With a clear vision and desired goal, everything gets easier – strategic priorities as well as short-term decisions. But the vision and strategy does not only need to be based on historical victories and internal capabilities and intentions. First and foremost it needs to be future-proof – a powerful response to the challenges and opportunities ahead. We call that a future-driven strategy.
When we assist our clients in strategy development, we apply a well-proven process methodology where we combine analytical work with workshops with the client’s project-groups, executive team and board. Sometimes we also engage external experts, customers or broader groups of employees in the process.
Since we believe that the most critical part of a strategy is to get it future-proof – aligned with the external trends, threats and opportunities – we always start the process with the external market perspective.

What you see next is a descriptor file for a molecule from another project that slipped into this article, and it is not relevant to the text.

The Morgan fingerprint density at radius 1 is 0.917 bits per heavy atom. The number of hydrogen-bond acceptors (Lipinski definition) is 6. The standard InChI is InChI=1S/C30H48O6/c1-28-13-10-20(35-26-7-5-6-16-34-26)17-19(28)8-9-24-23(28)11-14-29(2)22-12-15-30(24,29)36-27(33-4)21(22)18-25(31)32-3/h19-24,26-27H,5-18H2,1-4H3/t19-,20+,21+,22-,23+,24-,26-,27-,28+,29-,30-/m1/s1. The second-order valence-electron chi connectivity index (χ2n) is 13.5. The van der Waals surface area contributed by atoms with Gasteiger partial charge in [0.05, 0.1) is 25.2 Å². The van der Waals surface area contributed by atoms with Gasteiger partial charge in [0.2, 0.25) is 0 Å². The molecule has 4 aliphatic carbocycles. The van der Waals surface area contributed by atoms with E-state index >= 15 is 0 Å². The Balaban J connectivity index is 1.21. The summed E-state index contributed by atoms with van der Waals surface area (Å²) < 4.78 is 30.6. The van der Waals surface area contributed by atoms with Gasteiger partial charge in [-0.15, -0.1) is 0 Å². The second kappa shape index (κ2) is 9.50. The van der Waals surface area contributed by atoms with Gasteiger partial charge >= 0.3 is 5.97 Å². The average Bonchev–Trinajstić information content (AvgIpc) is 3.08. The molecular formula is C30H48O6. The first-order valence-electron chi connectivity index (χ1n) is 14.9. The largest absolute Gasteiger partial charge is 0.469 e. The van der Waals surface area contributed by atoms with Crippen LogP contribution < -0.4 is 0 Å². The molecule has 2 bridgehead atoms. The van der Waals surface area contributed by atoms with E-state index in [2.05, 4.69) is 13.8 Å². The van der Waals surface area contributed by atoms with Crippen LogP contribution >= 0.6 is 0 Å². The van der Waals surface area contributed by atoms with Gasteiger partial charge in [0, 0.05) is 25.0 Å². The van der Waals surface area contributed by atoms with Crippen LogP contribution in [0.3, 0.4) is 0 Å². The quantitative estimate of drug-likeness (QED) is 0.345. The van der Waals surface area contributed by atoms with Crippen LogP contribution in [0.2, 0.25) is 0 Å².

But we never stop there. We know that crafting a strategy is an art. It’s about conceptualization, about balancing the internal resources, ambitions and goals with external forces and opportunities. It’s about robustness and agility, hedging and betting. It involves not only the market side of the organization, but also internal aspects such as capabilities, culture and organization. Therefore, the external perspective needs to be balanced with internal ambitions and capabilities.
The power of a strategy is in direct proportion to its feasibility. We try hard to find the right metrics to follow up progress and pay attention to the feasibility of the strategy, in cultural as well as in resource terms.
Finally, we often summarize the outcome of a strategy development activity in what we call a Future Capital Navigator, a strategy map and a foundation for what we call future-driven business governance.
The Future Capital Navigator. From Lindgren, 21st Century Management.